Scott Hornung '88:
Work Your Tail Off for Opportunities

scott_hornungI am an '88 graduate, B.S. in Computer Science. In my senior year, Digital Equipment Corporation, then the #2 computer company in the world, was calling around looking for co-ops. I took the call on the hall phone of my dorm, 1st North Heinz, and spoke to the company HR person. I said "Yes, absolutely, I'm interested, are you kidding?" I went in for a day of interviews—I think four or five in all, and was given a position.

The co-op was a six-month term, and I earned $19K—at the time good money, especially for a college kid. I was elated to say the least. This was February, and I'd already been into the classes for the spring semester, so I rearranged a couple classes to accommodate the co-op, which was a full-time, 40-hour, regular job. I moved one day class to the summer and finished my degree that summer (1987) and graduated the following year. I worked at Digital's Cherry Hill, N.J., office as a programmer/analyst.

Here's the thing that I think really "made it" for me, and something I've told students in the past at alumni speaking engagements—when you get the opportunity, seize it, fight for it, learn everything you can, work your tail off.

For me, when I got to DEC, I started taking technical manuals home to read. People thought I was out of my mind. I remember their reactions to this day, and it's funny to remember. But every day I had at least one manual with me on the way out the door, and a stack on weekends. I kept my other classes up and my work load at the co-op, but I was determined to make them want me to stay, to become valuable to them. So I did all the little things, staying late, writing extra software utilities to help my team and simplify mundane tasks, and reading and studying everything I could get my hands on. At the end of the six months they asked me to stay on. I continued my learning patterns and was promoted several more times in the four years that followed. I sought out people who could mentor me and learned all I could from them. I became an expert, a go-to guy, for more and more technologies the company used, by studying and using the things I had invested so much in.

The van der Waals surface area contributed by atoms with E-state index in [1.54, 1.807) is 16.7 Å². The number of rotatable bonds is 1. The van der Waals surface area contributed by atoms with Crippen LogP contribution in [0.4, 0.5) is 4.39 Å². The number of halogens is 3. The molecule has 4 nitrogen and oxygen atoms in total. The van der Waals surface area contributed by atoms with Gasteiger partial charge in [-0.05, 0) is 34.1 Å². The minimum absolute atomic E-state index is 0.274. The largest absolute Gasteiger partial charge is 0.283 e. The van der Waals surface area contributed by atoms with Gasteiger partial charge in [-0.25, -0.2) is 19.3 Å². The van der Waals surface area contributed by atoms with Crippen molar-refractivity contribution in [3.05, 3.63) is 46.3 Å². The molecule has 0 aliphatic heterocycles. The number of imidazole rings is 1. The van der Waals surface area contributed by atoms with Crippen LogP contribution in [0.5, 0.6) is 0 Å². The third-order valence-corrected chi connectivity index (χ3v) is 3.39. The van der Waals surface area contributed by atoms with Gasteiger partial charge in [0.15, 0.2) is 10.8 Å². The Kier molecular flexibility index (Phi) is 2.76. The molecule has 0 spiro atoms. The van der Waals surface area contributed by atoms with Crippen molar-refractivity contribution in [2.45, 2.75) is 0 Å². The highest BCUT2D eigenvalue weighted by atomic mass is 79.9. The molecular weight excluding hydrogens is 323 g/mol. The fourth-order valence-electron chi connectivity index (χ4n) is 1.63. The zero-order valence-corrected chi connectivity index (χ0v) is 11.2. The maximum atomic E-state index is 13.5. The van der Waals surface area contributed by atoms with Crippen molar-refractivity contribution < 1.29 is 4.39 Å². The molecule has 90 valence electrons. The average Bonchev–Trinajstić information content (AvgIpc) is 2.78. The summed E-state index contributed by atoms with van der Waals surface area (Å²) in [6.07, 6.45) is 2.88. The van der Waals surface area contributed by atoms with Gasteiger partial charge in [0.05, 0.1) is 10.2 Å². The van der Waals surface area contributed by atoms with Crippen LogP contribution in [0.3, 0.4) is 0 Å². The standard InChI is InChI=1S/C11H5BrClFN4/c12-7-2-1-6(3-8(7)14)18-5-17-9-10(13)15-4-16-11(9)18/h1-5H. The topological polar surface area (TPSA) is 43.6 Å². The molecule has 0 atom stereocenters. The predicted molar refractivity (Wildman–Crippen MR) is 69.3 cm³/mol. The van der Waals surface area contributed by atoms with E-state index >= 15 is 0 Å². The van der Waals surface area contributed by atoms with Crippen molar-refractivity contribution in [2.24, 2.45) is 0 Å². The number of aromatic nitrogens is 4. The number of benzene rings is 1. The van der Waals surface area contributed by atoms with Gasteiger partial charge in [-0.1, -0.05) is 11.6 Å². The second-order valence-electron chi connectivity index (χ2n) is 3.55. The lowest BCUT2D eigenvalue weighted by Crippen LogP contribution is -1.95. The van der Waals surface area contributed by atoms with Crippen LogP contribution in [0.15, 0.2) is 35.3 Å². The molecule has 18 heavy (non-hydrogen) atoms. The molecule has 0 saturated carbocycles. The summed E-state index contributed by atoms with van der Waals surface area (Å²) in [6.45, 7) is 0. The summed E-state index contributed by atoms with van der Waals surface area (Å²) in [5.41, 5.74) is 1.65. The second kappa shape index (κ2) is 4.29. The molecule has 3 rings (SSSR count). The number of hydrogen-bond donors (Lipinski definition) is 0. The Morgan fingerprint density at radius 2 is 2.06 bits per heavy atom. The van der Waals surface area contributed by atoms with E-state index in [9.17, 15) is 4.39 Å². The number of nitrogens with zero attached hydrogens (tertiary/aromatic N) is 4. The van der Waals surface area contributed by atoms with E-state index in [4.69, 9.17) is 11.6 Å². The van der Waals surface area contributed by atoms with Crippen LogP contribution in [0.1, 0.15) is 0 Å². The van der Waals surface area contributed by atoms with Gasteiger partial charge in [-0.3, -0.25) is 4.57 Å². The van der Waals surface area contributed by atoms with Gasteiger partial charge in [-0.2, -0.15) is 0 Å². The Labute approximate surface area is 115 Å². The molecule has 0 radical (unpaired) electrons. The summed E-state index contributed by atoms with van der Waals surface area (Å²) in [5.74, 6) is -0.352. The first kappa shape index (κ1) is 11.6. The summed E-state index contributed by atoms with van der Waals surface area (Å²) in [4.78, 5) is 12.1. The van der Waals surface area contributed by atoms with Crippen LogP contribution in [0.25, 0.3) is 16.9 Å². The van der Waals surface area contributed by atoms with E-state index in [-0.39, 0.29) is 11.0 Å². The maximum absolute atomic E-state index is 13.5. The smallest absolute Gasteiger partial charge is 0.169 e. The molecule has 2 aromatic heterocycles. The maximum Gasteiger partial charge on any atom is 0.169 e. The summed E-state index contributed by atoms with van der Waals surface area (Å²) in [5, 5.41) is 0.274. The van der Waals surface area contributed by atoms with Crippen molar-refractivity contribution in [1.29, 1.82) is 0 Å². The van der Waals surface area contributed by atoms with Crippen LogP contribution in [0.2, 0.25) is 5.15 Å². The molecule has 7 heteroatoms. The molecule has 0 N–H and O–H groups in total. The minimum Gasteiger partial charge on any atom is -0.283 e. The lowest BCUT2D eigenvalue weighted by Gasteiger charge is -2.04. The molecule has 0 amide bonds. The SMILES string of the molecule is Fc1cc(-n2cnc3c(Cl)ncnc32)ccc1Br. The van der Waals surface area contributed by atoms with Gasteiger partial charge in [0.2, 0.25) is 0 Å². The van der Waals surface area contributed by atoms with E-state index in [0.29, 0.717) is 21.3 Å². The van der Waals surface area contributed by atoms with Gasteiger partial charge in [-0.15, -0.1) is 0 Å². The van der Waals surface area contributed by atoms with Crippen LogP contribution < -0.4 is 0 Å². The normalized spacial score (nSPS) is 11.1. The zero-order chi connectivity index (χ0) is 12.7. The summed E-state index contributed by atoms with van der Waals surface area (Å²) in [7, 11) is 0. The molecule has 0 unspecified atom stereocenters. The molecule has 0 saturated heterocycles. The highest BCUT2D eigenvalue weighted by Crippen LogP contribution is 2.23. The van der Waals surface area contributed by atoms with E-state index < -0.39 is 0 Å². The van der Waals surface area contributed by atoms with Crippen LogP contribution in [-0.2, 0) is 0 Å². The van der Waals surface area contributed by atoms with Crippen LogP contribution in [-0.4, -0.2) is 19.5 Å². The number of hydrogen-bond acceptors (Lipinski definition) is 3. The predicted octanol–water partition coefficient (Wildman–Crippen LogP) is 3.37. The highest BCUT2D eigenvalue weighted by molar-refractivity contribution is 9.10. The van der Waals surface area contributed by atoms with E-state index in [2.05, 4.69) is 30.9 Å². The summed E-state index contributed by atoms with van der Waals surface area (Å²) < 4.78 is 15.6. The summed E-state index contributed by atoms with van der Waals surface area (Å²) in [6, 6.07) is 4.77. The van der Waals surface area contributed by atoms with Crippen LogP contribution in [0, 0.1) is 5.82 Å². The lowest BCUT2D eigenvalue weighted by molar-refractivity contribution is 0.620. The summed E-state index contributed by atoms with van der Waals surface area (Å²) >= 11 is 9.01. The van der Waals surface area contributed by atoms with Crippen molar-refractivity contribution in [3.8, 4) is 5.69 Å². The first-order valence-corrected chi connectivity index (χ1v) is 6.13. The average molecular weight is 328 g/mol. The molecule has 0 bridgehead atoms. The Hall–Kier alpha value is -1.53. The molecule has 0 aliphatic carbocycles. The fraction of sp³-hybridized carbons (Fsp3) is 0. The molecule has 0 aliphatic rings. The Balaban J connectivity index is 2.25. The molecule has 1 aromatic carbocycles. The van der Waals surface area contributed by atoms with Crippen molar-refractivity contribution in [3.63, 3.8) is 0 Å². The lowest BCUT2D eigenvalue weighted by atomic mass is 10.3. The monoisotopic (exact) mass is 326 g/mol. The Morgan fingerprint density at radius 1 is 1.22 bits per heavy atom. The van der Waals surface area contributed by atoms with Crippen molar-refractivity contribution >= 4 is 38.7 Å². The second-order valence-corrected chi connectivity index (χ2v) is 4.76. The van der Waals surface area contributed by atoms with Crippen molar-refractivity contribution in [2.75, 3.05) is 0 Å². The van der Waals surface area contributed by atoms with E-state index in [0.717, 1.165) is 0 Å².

So my message is this: To be successful and get that start you need, you need to know these things:

  • Nobody owes you anything/the world owes you nothing. You must work hard to make opportunities by studying and working hard, working smart.
  • When opportunities do come to you and they are right for you, you must chase after them with everything you have.
  • Humble yourself. Realize that while you may be talented, have good grades, whatever, you still have everything to learn about business, about working with people, and truly learning your chosen craft. Keep your mind open to learning. Chase learning with passion. Be open to being mentored and coached, take and welcome critique and apply what is useful.

Lastly, in this economy, new grads are competing more than ever with each other, with people changing careers, with retirees re-entering the workforce, with people all over the globe. You have got to have a competitive drive to some extent. Do not be content to think you're going to walk out into the world after college and someone will hand you a job. That may happen, but it's the exception. You should expect that you're going to have to work your tail off for your opportunities, to chase them and keep them. You cannot rest after you land the co-op or internship, because an opportunity can also be lost or taken from you. Work to keep it, work to be the best, even if it's not your ideal job. Don't complain, gossip, get caught up in office politics, just work hard and the rest will take care of itself.

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